Taxpayers and politicians are forever complaining about rich people taking advantage of “loopholes” in the tax code, but the IRS, America’s most beloved government agency, doesn’t view things such as carried interest or the special tax treatment of offshore insurers—which hedge funders parlayed into an elaborate tax-avoidance scheme—as loopholes.
The law is the law, an agency spokesman told me recently, and subject to interpretation. If a family or company is audited and found in violation, it can settle up, protest to an IRS appeals board, or take the agency to tax court—a little-known venue where the white-shoe lawyers for America’s dynasties ply their trade. If the well-heeled taxpayer loses their case, they can appeal. If they win, they may well stand to save millions of dollars—or billions. And often they win.
That’s assuming they are audited in the first place. President Joe Biden is prepared to announce that his administration will seek $80 billion to beef up IRS audits of high earners—a necessary move given that the water carriers for the dynasties have done their utmost to make such audits exceedingly rare. The Republican Party has waged open warfare on the IRS since at least 1994, chipping away at its resources and enforcement abilities even as mainstream Republican lawmakers and candidates called for the agency’s abolition.
Administration officials estimate that a 10-year, $80 billion investment in IRS enforcement could yield $700 billion for the Treasury. And indeed, there’s a lot of catching up to do when it comes to the superrich. By the end of the Bush years, the IRS was auditing fewer than 1 in 10 taxpayers with adjusted gross incomes of $10 million–plus, and just 1 in 15 with incomes from $5 million to $10 million.
These high-end audit rates increased substantially under President Barack Obama, but congressional Republicans, embittered by the passage of the Affordable Care Act and the surcharges it imposed on the wealthiest 1 percent, hit back hard. After regaining the House in 2010, they systematically eviscerated the IRS budget and launched a series of dog-and-pony-show hearings based on claims that the agency was unfairly targeting conservative nonprofits, though it later turned out the IRS was also scrutinizing liberal ones.
During a contentious 2015 hearing highlighted in a must-read piece by ProPublica, Representative Mike Kelly, a Pennsylvania Republican, laid into John Koskinen, Obama’s feisty IRS commissioner. Koskinen, in a recent speech, had griped that his overworked employees would have to “do less with less,” and referred to the assault on his budget as “a tax cut for tax cheats.”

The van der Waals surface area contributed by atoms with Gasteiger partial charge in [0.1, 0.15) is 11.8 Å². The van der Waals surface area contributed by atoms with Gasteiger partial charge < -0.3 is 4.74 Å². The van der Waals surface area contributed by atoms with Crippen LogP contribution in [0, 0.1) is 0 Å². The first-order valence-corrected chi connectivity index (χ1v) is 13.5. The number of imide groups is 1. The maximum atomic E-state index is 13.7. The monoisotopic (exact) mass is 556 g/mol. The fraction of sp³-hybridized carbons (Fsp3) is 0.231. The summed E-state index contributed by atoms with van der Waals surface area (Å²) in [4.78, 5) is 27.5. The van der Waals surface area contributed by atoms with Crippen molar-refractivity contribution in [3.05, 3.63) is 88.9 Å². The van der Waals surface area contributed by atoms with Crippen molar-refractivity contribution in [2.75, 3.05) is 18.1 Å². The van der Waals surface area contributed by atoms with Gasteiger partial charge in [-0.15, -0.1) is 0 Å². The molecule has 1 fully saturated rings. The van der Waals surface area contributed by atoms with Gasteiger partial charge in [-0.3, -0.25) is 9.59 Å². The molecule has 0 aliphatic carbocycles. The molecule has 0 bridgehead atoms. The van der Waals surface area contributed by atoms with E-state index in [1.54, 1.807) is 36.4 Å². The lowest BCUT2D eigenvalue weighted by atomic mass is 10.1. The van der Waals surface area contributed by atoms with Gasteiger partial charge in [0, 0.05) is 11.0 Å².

“What in the world were you thinking of?” Kelly demanded. Such talk could crush worker morale and encourage tax evasion, he said. Koskinen countered that the cuts had indeed crippled his agency’s ability to enforce the law, and now he was worried his congressional foes were about to make the situation worse. “I don’t want you saying later on, you know, you should have told us about this, that it is serious,” he told the senators. “It is serious.”
Koskinen’s warnings were ignored, and the cuts continued. From 2010 to 2018, even as the IRS received 9 percent more tax returns, its budget was slashed by $2.9 billion—a 20 percent reduction that cost the agency more than one-fifth of its workforce. Investigations of non-filers plummeted and the amount of outstanding tax debt the IRS formally wrote off (based on the 10-year statute of limitations for collections) more than doubled—from less than $15 billion in 2010 to more than $34 billion in 2019.
Most notably, the bloodbath resulted in an exodus of experienced auditors, people with the expertise required to decode the financial voodoo of the wealthiest taxpayers and their deliberately opaque partnerships. It can “take months to identify the person who represents the partnership,” IRS auditors told the Government Accountability Office in 2014.
Virtually no partnerships were audited in 2018. By then, with Donald Trump in the Oval Office, the kneecapped IRS was scrutinizing the individual returns of just 0.03 percent of those $10 million–plus taxpayers, down from a peak of 23 percent in 2010. Audits of the $5 million–to–$10 million filers fell from just under 15 percent to a scant 0.04 percent.
A fair subset of superwealthy Americans doesn’t even bother filing. The Treasury Department’s Inspector General for Tax Administration reported in 2020 that nearly 880,000 “high income” non-filers from 2014 through 2016 still owed $46 billion, and the IRS was in no condition, resource-wise, to collect. The 300 biggest delinquents owed about $33 million per head, on average. Fifteen percent of their cases had been closed without examination by IRS staffers, and another one-third weren’t even in line to be “worked.”
The dynasties, in short, were safe. But now, with a new sheriff in town, it seems they’ll have to watch their backs.
The above was adapted from senior editor Michael Mechanic’s new book, Jackpot: How the Super-Rich Really Live—and How Their Wealth Harms Us All. (April 2021, Simon & Schuster, all rights reserved)